The Sagrada Familia: the most iconic landmark in Barcelona? Maybe even Europe? Work began on the magnificent building in 1882 by Francisco de Paula del Villar and was taken over by Antoni Gaudi at the end of 1883. The famous Spanish architect worked on the building up until his death in 1926 and, since then, numerous architects have tried to make their mark on the edifice.
Outside, the tall, bobbly spires jut out across the Barcelona skyline, but the inside is even more whimsical. Large, wide pillars rise up from the ground and colourful mosaics and highlights dot the ceiling and walls. But perhaps the most magical thing about the inside of La Sagrada Familia is the beautiful stained glass windows. Representing the four elements, they cast a certain charm across the interior of the building that is completely unique.
Last Sunday was my second visit to La Sagrada Familia and I had no qualms about paying to get inside again. It had just the same show-stopping effect as the first time I entered, and here are some photos to explain why.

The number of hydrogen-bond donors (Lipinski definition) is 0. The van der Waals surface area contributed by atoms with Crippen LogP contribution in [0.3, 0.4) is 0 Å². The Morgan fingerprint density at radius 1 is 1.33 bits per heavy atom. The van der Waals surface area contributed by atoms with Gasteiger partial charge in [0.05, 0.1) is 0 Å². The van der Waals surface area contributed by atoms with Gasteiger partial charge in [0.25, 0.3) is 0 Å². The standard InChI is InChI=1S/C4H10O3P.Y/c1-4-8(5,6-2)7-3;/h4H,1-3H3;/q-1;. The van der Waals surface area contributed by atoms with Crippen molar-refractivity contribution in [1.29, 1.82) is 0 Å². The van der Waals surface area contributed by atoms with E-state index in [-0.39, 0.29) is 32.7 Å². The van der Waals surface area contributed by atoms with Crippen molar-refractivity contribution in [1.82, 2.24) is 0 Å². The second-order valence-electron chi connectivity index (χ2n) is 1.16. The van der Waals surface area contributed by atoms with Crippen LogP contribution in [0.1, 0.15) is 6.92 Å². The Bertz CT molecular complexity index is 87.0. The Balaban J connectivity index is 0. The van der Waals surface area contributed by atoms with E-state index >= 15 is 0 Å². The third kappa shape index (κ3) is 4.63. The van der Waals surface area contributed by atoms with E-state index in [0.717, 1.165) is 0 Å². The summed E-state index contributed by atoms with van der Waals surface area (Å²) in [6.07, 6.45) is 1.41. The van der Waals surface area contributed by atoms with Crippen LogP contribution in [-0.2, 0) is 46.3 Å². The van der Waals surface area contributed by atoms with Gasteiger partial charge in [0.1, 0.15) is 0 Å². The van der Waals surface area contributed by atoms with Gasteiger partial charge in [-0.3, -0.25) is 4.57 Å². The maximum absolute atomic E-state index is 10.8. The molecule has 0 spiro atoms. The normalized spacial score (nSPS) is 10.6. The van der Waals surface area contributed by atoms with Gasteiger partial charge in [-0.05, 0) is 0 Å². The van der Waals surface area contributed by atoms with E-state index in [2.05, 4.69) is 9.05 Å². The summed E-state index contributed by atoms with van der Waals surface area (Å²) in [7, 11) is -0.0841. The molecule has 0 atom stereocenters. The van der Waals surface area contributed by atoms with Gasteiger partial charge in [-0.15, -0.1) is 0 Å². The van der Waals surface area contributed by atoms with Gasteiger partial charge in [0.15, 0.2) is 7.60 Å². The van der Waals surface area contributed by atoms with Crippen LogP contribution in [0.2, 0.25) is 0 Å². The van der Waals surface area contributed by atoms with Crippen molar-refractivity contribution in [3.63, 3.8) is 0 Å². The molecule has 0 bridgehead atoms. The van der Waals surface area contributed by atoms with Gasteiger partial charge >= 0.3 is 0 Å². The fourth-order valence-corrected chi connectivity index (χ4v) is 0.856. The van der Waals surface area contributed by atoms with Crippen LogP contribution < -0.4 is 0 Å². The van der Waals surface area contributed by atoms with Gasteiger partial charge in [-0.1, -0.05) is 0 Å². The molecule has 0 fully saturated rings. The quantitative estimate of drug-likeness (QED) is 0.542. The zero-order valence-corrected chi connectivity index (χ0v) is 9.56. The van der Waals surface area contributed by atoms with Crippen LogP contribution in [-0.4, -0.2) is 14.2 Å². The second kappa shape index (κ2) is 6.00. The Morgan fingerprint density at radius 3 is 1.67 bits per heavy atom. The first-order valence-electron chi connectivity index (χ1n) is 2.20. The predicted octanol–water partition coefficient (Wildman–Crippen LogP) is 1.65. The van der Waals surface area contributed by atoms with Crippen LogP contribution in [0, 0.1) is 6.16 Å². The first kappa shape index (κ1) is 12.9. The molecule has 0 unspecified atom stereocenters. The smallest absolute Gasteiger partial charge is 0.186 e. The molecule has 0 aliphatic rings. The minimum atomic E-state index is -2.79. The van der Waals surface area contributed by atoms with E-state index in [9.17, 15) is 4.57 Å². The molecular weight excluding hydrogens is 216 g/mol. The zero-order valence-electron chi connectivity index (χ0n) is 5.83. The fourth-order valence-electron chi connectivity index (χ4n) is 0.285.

Practical information about visiting La Sagrada Familia
La Sagrada Familia is in the Eixample district of Barcelona. You can buy combined tickets for either entrance to La Sagrada Familia and to climb the spires (€19.30) or a combined ticket for entrance to La Sagrada Familia and Parc Guell (€18.30), or a single entrance ticket to La Sagrada Familia (€14.80).
Book online to avoid the queues and be aware that there are considerably less tickets to climb the spires than there are entrances to the building itself, so make sure you book well in advance to secure a spot.